22 NAVY NEWS, JANUARY 2011
Heron in the pink
STAFF at the Command building at HMS Heron arrived at work to the smell of baking when women from the Information Hub got together to organise a cake sale for breast cancer awareness month. Wearing bright wigs, pink tutus and fairy wings, the women
(pictured) produced a vast selection of cakes in all shapes and sizes, raising £1,000 for Breakthrough Breast Cancer.
Deeps take on monster challenge
SEVEN submariners braved harsh
challenging hills and a possible monster when they headed north to take part in two tough road races near Inverness.
were taking part in the River Ness 10k. The seventh, the boat’s Lt Ramsay Shaw, was
the Loch Ness Marathon. He managed an impressive time of four hours, two minutes and 17 seconds – a fantastic achievement for his first marathon. In the River Ness 10k CPO Craig Richardson came 77th in a field of nearly 3,000, while Lt Cdr Mike Smith managed to raise £200 for Help for Heroes. The others,
Up and down the peaks
EIGHT colleagues from the Air Traffic Control Tower at RNAS Culdrose completed the Three Peaks Challenge in aid of the RNRMC.
The challenge is to climb the three highest peaks in England, Scotland and Wales in 24 hours. The team included Lt Cdr Simon Smith, S/Lt Kyle Ross, CPO Mark ‘Cookie’ Cook, PO Paul Hollyoake and Leading Hand Matt Jones. They completed the climbs in 23 hours 37 minutes, despite having a speed restriction of 62mph on their minibus. They were supported by Lt Cdr Al Dale, Lt Cdr Malcolm Goram and Lt Cass Edwards. Lt Cdr Smith said: “Adventurous training is designed to test leadership and fortitude and take people out of their comfort zone. Doing the Challenge ticked all those boxes – and even left room for social activity!”
The team has so far raised £500
for the RNRMC. And a group of aircrew from Culdrose visited the Scilly Isles to help the local Wildlife Trust clean beaches around the islands. The 15 student aircrew and three
instructors from 824 Naval Air Squadron spent three days helping the charity remove rubbish from different beaches and coastlines. They also helped restore some of the historic buildings, including some of the gun emplacements around the World War 1 garrison at Hugh Town. The students, who have recently training on the Merlin
Richardson, POs Andy Davis, Jamie McCarthy Smith and Dave Prentice, and LET Mark Harrison all finished their race despite harsh weather and steep hills. And two submarine officers from HM Naval Base Clyde have been raising cash for their local charity, Erskine Hospital, a veterans’ charity which provides medical and nursing care for former members of the Armed Forces.
Lts Mike Howarth and Steve Ross both decided earlier this year they would run the Glasgow Half Marathon, despite not being
CPO Craig running Six from HMS Vengeance port Scottish weather, seasoned training in earnest. the runners, and started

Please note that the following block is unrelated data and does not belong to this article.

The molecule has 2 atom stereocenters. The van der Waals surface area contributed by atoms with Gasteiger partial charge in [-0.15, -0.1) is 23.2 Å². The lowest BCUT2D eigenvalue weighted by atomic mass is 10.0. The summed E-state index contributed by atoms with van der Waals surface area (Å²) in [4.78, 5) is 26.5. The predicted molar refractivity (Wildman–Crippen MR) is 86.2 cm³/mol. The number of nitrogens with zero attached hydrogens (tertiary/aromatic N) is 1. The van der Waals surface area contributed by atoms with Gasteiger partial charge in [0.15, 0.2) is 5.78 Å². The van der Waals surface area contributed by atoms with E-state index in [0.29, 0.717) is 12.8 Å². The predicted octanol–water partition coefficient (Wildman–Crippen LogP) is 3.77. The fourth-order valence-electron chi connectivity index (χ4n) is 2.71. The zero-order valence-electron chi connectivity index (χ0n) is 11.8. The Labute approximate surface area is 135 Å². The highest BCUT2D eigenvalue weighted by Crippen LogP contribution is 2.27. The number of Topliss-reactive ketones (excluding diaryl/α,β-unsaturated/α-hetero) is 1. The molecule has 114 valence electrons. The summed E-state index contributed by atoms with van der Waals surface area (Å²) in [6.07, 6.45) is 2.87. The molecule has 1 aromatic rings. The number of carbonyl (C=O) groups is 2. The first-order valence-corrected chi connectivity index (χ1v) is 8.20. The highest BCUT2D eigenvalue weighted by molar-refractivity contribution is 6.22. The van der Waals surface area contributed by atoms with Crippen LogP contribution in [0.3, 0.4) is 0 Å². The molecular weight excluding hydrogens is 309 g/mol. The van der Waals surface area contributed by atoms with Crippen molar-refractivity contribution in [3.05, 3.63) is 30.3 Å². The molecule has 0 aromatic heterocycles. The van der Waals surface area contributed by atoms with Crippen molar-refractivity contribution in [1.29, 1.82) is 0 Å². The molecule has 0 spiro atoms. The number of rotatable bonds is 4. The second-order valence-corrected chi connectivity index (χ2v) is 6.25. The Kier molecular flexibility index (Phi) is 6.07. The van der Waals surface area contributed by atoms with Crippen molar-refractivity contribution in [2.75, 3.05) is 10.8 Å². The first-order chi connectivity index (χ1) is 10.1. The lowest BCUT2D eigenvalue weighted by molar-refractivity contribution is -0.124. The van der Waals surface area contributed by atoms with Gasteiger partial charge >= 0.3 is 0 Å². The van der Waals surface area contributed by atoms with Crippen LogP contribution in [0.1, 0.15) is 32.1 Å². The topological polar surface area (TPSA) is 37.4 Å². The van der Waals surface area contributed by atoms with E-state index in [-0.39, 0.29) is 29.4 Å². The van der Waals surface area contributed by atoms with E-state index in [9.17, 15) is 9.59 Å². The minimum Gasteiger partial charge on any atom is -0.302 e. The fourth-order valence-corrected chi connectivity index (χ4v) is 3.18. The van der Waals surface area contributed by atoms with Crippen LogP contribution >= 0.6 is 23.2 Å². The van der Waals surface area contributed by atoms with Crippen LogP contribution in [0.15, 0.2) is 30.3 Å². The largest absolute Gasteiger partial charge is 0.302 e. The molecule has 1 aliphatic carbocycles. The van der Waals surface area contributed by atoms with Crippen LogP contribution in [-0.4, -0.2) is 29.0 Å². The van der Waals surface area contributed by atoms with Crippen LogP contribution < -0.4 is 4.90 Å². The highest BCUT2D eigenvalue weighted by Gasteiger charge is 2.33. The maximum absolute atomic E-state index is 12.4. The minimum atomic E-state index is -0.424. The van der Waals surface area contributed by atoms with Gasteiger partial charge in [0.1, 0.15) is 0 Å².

was summed up in one word – “painful!” However they both completed race and raised £500 for
Their fund-raising venture
Erskine, donated by members of the Faslane Flotilla, naval base workers and friends and family. “We were both exhausted but completed the half-marathon in just over two hours,” said Mike. “It was a wonderful result and made all the aches and pains worthwhile.” Mike, 39, and Steve, 35, are
both veteran submariners with the badges to prove it – at the end
of October they were presented with their deterrent pins by Prince William at a ceremony at the naval base. As one of the submariners with the most number of patrols under his belt, Mike’s pin was gold, signifying that he had completed 20 or more patrols – a figure which could add up to as much as eight years under the sea. Steve,
Victorious, is still notching up the hours with five patrols and counting. He was presented with a silver
pin, given to those who have done fewer than 20 patrols on the Vanguard class.
Mk1 helicopter, completed the work with the trust as a command, leadership and management exercise in the early stages of their course.
They will now spend the next 12 months learning to fly and operate the Merlin before joining one of Culdrose’s three frontline Merlin squadrons.
A FUNDRAISING concert at Exeter Cathedral in late November has raised over £20,000 for the Royal Marines Charitable Trust (pictured right). The event,
Cathedral and drew a standing ovation from its audience of more than one thousand. Performed by the Band of the Royal Marines,
Exeter Festival Chorus and mezzo soprano Alison Kettlewell,
concert featured a range of music including the premier of Eternal Voices.
This piece was written in collaboration by Dorset poet and lyricist Ben Kaye and composer Adam Gorb. Ben
researching the words to celebrate the return of the Royal Marines from Afghanistan and to commemorate the fallen, including time with the family of Lt John Thornton RM who was killed in action in Afghanistan in 2008. Ben said: “John’s war diary